Arlington Sues Virginia Over HOT Lanes

The Newspaper
by The Newspaper

The Arlington County Board on Wednesday [above] filed suit against the Commonwealth of Virginia and the Federal Highway Administration (FHWA) over the High Occupancy Toll (HOT) Lanes project proposed for Interstates 95 and 395. The Virginia Department of Transportation (VDOT) has been determined to sell the existing High Occupancy Vehicle (HOV) ride-sharing lanes to an Australian company in return for an up-front payment. Arlington officials claimed that in the rush to ram the project through the system, state and federal officials bypassed environmental laws. “I wish it did not have to come to this, but the County was left with no alternative,” Board Chairman Barbara A. Favola said in a statement. “We are encouraged that VDOT has elected to delay the project.”

The primary objection of officials in the liberal stronghold of Arlington is that this deal appears to favor automobiles over mass transit and could create additional noise that would bother residents living near the highway. Arlington has also been raising questions since 2005 about the potentially high cost of tolls, bottlenecks where the toll lanes end at the border with the District of Columbia, the safety impact of narrowing lanes and the impact on side street traffic patterns.

“While affluent commuters who drive alone will get improved access to existing, highly efficient transit and the HOV corridor, those who cannot afford the tolls will experience longer commutes,” the county board said in its statement. “The project will also worsen air quality in the region, particularly along the project corridor, disparately impacting low income and minority communities.”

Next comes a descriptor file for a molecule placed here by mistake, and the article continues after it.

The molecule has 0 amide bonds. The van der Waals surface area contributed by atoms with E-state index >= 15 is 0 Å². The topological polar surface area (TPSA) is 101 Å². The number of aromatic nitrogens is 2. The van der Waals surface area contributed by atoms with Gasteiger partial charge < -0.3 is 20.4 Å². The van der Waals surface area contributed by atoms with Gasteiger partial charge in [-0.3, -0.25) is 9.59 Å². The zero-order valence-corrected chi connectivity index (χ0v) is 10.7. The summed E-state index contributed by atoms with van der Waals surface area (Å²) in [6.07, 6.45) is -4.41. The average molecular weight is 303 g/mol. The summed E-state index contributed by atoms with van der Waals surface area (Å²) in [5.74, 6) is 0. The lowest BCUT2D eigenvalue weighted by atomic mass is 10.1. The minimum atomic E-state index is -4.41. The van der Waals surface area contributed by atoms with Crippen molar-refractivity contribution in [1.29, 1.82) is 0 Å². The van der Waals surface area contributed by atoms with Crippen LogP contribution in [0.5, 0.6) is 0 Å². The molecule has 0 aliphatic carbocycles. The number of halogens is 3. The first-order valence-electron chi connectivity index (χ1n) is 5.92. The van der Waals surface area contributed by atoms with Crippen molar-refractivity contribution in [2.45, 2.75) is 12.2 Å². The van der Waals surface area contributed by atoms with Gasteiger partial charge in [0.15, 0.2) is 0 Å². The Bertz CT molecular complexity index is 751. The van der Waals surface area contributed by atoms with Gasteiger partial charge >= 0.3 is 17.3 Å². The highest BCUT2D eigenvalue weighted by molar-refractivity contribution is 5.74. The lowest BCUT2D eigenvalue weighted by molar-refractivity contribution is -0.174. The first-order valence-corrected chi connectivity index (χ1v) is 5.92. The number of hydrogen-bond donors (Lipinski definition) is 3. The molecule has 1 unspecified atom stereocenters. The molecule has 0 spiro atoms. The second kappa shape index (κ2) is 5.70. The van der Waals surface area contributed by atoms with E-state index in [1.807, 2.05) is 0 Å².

The I-395 HOT Lane project, however, does not involve any new construction. An Australian tolling company, Transurban, will restripe and narrow the existing HOV lanes to include three lanes within the current space built with federal and state taxpayer dollars for two lanes. These lanes reverse depending on the time of day. Arlington’s suit claims that turning the eight-lane freeway into a nine-lane highway will make a significant difference in “harmful air emissions.”

FHWA granted VDOT a “categorical exclusion” to environmental requirements for the project, allowing the project to proceed more quickly. This allowed VDOT to skip nearly all of the mandatory public comment periods and minimize public input on the project. Arlington’s lawsuit claims that this analysis done to support the exclusion was insufficient and must be redone.

“The county cannot support the project unless the commonwealth agrees to postpone the agreement with Fluor-Transurban and properly and adequately models and evaluates the project in accordance with all applicable standards and guidelines in order to determine the project’s impacts on transit and HOV, traffic in the non-restricted lanes, and local streets,” Arlington County Attorney Stephen MacIsaac said. “We urge the state to ensure that the project is redesigned to reflect the new analysis and full range of impacts; and fund the mitigation of those impacts by incorporating the mitigation measures in the agreement with Fluor-Transurban.”

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  • Greg Locock Greg Locock on Aug 24, 2009